Berry fared better in 1966. He lifted his average to .271 and raised his on-base percentage to .316. Just as significantly, Berry switched positions; the White Sox moved him to left field to make room for Tommie Agee, who was arguably as a good a center fielder as Berry.
Remaining in left field in 1967, Berry put together a 20-game hitting streak and hit so well during the first half of the season that he earned a place on the American League All-Star team. It would be the only All-Star appearance of his career. After the glory of the Midsummer Classic, Berry’s hitting tapered off. He did manage to coax a career-high 46 walks, but his average ended up a disappointing .241 and his slugging percentage rested at a feeble .333, as the Sox narrowly missed out on winning a torrid pennant race against the Red Sox, Tigers and Twins.
In 1968, Berry again switched positions, this time reversing field. An offseason trade sent Agee to the Mets, freeing Berry to return to center field, the position where he could put his defensive talents to optimum use. He made the transition with relative ease, maintaining the center field excellence that Agee had continued.
In today’s game, which demands an offensive premium at almost every position, Berry would have had a difficult time maintaining a starting job. But in the diminished offensive environment of the mid to late ’60s, when larger ballparks and expanded strike zones ruled the day, Berry’s offensive output was acceptable. The White Sox forgave his offensive shortcomings because of his defensive brilliance in center field. In the parlance of the day, sportswriters referred to him as an “excellent flychaser.” He got good jumps, tracked the ball relentlessly, and threw the ball strongly and accurately.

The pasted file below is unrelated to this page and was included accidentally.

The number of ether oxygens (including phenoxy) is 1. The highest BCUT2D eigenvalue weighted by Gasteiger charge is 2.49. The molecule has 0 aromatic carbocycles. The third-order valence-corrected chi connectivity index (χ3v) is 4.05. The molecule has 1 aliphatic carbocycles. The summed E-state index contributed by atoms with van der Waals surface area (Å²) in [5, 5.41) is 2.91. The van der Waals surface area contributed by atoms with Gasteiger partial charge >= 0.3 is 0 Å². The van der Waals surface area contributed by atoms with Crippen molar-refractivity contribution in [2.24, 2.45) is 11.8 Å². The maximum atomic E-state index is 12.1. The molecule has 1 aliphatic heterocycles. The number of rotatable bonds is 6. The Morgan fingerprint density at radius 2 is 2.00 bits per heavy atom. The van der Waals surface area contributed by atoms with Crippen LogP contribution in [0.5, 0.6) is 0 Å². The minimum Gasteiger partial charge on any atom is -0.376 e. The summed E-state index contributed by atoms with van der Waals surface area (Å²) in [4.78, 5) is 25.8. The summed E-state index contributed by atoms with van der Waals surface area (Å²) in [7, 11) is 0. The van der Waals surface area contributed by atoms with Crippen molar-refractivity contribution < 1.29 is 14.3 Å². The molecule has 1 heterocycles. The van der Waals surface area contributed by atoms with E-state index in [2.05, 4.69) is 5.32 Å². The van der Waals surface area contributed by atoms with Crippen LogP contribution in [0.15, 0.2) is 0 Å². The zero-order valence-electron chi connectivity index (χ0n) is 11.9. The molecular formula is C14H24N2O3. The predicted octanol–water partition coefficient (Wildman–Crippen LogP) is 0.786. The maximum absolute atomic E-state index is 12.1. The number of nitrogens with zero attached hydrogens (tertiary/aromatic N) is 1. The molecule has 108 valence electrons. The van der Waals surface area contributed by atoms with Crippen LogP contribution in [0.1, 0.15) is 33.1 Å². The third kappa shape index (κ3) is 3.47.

Berry did all these deeds with acumen despite lacking the speed of a typical center fielder. An old baseball axiom dictates that center fielders need to be fast baserunners, but Berry was neither particularly fast nor an effective basestealer. Much like Detroit’s Mickey Stanley, Berry displayed only average to slightly above average speed, but he made up for it with a quick first step and a habit of running direct routes.
Berry also became known for a signature play—one that relied less on speed and more on leaping ability—which he performed regularly at Comiskey Park. On deep fly balls, he raced back to the warning track, pushed himself up, and draped himself over the outfield wall. Extending his glove arm, he brought back fly balls that otherwise had home run distance. Berry’s ability to snatch potential home runs and convert them into highlight reel putouts earned him the nickname “The Bandit.”
Berry’s abilities in center field certainly caught the attention of his teammates, several of whom considered him to be at the top of the defensive charts. “Best I’ve ever seen—and I mean No. 1,” left-hander Gerry Arrigo told Jerome Holtzman of The Sporting News. “And I’m including Curt Flood and Bobby Tolan.”
When a reporter countered with Willie Mays, Arrigo provided this response. “But I’ve never seen Willie leap the way [Berry] does. I mean, this guy’s fantastic. He jumps over fences, over walls, over everything. Flood played deep, up against the wall, and Mays plays fairly deep. But this guy—heck, he plays shallow. Never seen anybody get a jump on the ball the way he does. He’s the best I’ve seen in 11 years.”
Berry’s reputation for fielding excellence finally gained nationwide recognition in 1970, when he earned his first Gold Glove. Perhaps not coincidentally, that also was one of his finest seasons as a hitter. He hit .276, drew 43 walks, and compiled an on-base percentage of .344.